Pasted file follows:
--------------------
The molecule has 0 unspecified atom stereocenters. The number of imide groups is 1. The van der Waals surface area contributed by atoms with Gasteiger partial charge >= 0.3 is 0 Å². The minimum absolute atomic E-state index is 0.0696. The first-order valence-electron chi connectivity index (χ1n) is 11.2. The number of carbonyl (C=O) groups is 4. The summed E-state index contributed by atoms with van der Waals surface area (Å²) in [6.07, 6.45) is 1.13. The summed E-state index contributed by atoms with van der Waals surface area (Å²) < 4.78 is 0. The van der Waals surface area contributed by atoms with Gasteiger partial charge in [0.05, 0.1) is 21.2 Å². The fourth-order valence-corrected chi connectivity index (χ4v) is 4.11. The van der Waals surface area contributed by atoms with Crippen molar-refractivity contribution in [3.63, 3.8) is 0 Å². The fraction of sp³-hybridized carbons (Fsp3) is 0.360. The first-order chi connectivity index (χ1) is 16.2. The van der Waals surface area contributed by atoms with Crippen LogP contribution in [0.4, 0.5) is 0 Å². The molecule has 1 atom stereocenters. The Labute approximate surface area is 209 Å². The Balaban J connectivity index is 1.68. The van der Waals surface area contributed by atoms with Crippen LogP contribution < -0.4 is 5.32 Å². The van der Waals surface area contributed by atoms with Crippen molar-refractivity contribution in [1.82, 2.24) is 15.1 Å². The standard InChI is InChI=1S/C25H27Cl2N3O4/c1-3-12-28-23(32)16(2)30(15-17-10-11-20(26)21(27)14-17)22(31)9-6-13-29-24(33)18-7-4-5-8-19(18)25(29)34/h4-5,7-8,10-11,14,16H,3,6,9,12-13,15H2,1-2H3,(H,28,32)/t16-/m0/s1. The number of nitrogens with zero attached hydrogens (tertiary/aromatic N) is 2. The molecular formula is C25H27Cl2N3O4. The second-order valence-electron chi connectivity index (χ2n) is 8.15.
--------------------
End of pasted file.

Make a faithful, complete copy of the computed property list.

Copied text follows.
The molecule has 0 unspecified atom stereocenters. The number of imide groups is 1. The van der Waals surface area contributed by atoms with Gasteiger partial charge >= 0.3 is 0 Å². The minimum absolute atomic E-state index is 0.0696. The first-order valence-electron chi connectivity index (χ1n) is 11.2. The number of carbonyl (C=O) groups is 4. The summed E-state index contributed by atoms with van der Waals surface area (Å²) in [6.07, 6.45) is 1.13. The summed E-state index contributed by atoms with van der Waals surface area (Å²) < 4.78 is 0. The van der Waals surface area contributed by atoms with Gasteiger partial charge in [0.05, 0.1) is 21.2 Å². The fourth-order valence-corrected chi connectivity index (χ4v) is 4.11. The van der Waals surface area contributed by atoms with Crippen molar-refractivity contribution in [3.63, 3.8) is 0 Å². The fraction of sp³-hybridized carbons (Fsp3) is 0.360. The first-order chi connectivity index (χ1) is 16.2. The van der Waals surface area contributed by atoms with Crippen LogP contribution in [0.4, 0.5) is 0 Å². The molecule has 1 atom stereocenters. The Labute approximate surface area is 209 Å². The Balaban J connectivity index is 1.68. The van der Waals surface area contributed by atoms with Crippen LogP contribution < -0.4 is 5.32 Å². The van der Waals surface area contributed by atoms with Crippen molar-refractivity contribution in [1.82, 2.24) is 15.1 Å². The standard InChI is InChI=1S/C25H27Cl2N3O4/c1-3-12-28-23(32)16(2)30(15-17-10-11-20(26)21(27)14-17)22(31)9-6-13-29-24(33)18-7-4-5-8-19(18)25(29)34/h4-5,7-8,10-11,14,16H,3,6,9,12-13,15H2,1-2H3,(H,28,32)/t16-/m0/s1. The number of nitrogens with zero attached hydrogens (tertiary/aromatic N) is 2. The molecular formula is C25H27Cl2N3O4. The second-order valence-electron chi connectivity index (χ2n) is 8.15.